Adams, D. (2011) The great cholesterol myth; unfortunate consequences of Brown and Goldstein's mistake. QJM. 2011 Oct;104(10):867-70. doi: 10.1093/qjmed/hcr087. Epub 2011 Jun 20.
Beilharz, J. E., Maniam, J., & Morris, M. J. (2015). Diet-Induced Cognitive Deficits: The Role of Fat and Sugar, Potential Mechanisms, and Nutritional Interventions. Nutrients, 7(8), 6719–6738. http://doi.org/10.3390/nu7085307
Brinkworth GD, Buckley JD, Noakes M, Clifton PM, Wilson CJ. Long-term effects of a very low-carbohydrate diet and a low-fat diet on mood and cognitive function. Arch Intern Med. 2009a;169:1873–1880.
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Davidson TL, Hargrave SL, Swithers SE, Sample CH, Fu X, Kinzig KP, Zheng W.. Inter-relationships among diet, obesity and hippocampal-dependent cognitive function. Neuroscience. 2013;253:110–122.
Hession M, Rolland C, Kulkarni U, Wise A, Broom J.. Systematic review of randomized controlled trials of low-carbohydrate vs. low-fat/low-calorie diets in the management of obesity and its comorbidities. Obes Rev. 2009;10:36–50.
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Paoli A, Bianco A, Grimaldi KA... The ketogenic diet and sport: a possible marriage? Exerc Sport Sci Rev. 2015; 43:153–162.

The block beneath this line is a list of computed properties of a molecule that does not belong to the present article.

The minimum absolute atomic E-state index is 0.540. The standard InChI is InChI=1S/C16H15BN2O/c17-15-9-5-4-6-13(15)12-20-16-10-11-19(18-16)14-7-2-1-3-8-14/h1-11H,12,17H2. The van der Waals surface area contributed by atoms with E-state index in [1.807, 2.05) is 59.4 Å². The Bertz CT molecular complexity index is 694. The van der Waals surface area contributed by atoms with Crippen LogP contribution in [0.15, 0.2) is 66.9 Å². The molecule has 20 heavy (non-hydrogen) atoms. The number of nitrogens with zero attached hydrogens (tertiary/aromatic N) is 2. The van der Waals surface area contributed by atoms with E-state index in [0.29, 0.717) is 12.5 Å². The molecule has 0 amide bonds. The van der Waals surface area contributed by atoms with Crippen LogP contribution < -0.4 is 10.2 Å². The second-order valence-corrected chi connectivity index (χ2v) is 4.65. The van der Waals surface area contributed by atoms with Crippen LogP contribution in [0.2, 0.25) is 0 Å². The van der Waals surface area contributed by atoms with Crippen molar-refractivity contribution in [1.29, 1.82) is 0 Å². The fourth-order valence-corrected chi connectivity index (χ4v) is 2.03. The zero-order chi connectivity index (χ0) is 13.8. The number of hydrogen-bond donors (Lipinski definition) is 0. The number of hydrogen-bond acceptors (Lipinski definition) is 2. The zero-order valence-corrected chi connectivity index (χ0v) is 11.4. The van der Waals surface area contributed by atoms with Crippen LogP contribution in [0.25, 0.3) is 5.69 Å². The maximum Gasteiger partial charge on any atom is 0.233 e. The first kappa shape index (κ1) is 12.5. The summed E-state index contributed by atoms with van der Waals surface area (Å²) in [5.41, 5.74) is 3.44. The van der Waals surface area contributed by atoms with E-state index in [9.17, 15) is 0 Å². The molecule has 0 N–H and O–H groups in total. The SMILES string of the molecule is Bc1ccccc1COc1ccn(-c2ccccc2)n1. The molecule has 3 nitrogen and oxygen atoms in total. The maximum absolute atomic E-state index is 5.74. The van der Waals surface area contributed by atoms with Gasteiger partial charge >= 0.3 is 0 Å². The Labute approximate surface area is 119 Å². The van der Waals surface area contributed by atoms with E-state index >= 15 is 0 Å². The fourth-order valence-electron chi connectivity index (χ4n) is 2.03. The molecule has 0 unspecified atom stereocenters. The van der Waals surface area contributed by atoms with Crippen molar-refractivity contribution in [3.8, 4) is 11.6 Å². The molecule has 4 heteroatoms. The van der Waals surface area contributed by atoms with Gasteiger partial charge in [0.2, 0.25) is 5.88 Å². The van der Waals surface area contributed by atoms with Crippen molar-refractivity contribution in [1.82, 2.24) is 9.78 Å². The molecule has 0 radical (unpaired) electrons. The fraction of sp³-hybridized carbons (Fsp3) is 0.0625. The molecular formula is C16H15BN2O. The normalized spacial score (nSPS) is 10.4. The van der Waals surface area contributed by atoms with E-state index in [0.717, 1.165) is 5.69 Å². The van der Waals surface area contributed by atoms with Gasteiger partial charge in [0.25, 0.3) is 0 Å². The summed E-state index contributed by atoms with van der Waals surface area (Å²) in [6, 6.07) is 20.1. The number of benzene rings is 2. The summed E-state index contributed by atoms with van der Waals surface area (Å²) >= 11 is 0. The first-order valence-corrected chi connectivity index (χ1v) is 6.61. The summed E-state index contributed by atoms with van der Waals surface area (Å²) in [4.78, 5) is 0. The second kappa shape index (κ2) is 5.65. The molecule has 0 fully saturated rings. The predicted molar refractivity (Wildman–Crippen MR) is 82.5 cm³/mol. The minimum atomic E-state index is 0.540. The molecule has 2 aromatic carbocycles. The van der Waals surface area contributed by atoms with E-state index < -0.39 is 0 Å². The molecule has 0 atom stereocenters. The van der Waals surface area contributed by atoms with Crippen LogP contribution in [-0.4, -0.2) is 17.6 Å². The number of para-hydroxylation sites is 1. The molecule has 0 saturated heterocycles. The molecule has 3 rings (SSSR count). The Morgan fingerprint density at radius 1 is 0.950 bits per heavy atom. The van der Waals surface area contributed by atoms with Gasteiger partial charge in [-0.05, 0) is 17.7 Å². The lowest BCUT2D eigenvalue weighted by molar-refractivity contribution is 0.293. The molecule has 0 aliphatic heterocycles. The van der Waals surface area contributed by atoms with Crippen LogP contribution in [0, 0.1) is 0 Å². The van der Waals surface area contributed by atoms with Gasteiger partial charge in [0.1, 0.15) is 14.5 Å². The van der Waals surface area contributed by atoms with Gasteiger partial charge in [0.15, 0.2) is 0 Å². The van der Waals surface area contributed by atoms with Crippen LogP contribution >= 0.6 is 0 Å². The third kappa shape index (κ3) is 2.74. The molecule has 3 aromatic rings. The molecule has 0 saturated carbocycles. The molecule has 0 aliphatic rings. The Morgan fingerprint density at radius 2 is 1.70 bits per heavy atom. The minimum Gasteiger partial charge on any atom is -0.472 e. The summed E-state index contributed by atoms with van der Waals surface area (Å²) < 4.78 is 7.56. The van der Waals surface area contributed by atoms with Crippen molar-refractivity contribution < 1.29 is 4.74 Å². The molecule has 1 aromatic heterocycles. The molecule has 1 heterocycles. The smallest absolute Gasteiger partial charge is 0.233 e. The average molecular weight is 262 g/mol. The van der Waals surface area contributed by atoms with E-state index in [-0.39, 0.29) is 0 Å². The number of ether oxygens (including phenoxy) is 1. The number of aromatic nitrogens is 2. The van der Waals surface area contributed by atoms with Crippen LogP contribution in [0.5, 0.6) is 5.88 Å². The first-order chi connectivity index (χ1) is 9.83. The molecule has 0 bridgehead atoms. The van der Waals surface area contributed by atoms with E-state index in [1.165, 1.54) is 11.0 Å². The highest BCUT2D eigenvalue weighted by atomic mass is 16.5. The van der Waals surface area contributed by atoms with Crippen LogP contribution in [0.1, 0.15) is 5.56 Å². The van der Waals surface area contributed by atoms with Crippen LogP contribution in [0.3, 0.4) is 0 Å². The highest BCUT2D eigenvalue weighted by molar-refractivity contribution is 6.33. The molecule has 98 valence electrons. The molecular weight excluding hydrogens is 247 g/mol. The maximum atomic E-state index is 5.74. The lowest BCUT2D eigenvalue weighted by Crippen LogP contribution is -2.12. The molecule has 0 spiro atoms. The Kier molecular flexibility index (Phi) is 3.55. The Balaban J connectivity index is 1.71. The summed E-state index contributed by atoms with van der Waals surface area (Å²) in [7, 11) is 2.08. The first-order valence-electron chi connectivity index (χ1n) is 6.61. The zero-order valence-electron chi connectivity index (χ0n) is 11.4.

Phinney SD... Ketogenic diets and physical performance. Nutr Metab (Lond) 2004;1:2.
Woo, H. D., Kim, D. W., Hong, Y.-S., Kim, Y.-M., Seo, J.-H., Choe, B. M., … Kim, J. (2014). Dietary Patterns in Children with Attention Deficit/Hyperactivity Disorder (ADHD). Nutrients, 6(4), 1539–1553. http://doi.org/10.3390/nu6041539
Zajac A, Poprzecki S, Maszczyk A, Czuba M, Michalczyk M, Zydek G.. The effects of a ketogenic diet on exercise metabolism and physical performance in off-road cyclists. Nutrients. 2014;6:2493–2508.
Zinn, C., Wood, M., Williden, M., Chatterton, S., & Maunder, E. (2017). Ketogenic diet benefits body composition and well-being but not performance in a pilot case study of New Zealand endurance athletes. Journal of the International Society of Sports Nutrition, 14, 22. http://doi.org/10.1186/s12970-017-0180-0
© 2018 Charlotte Doyle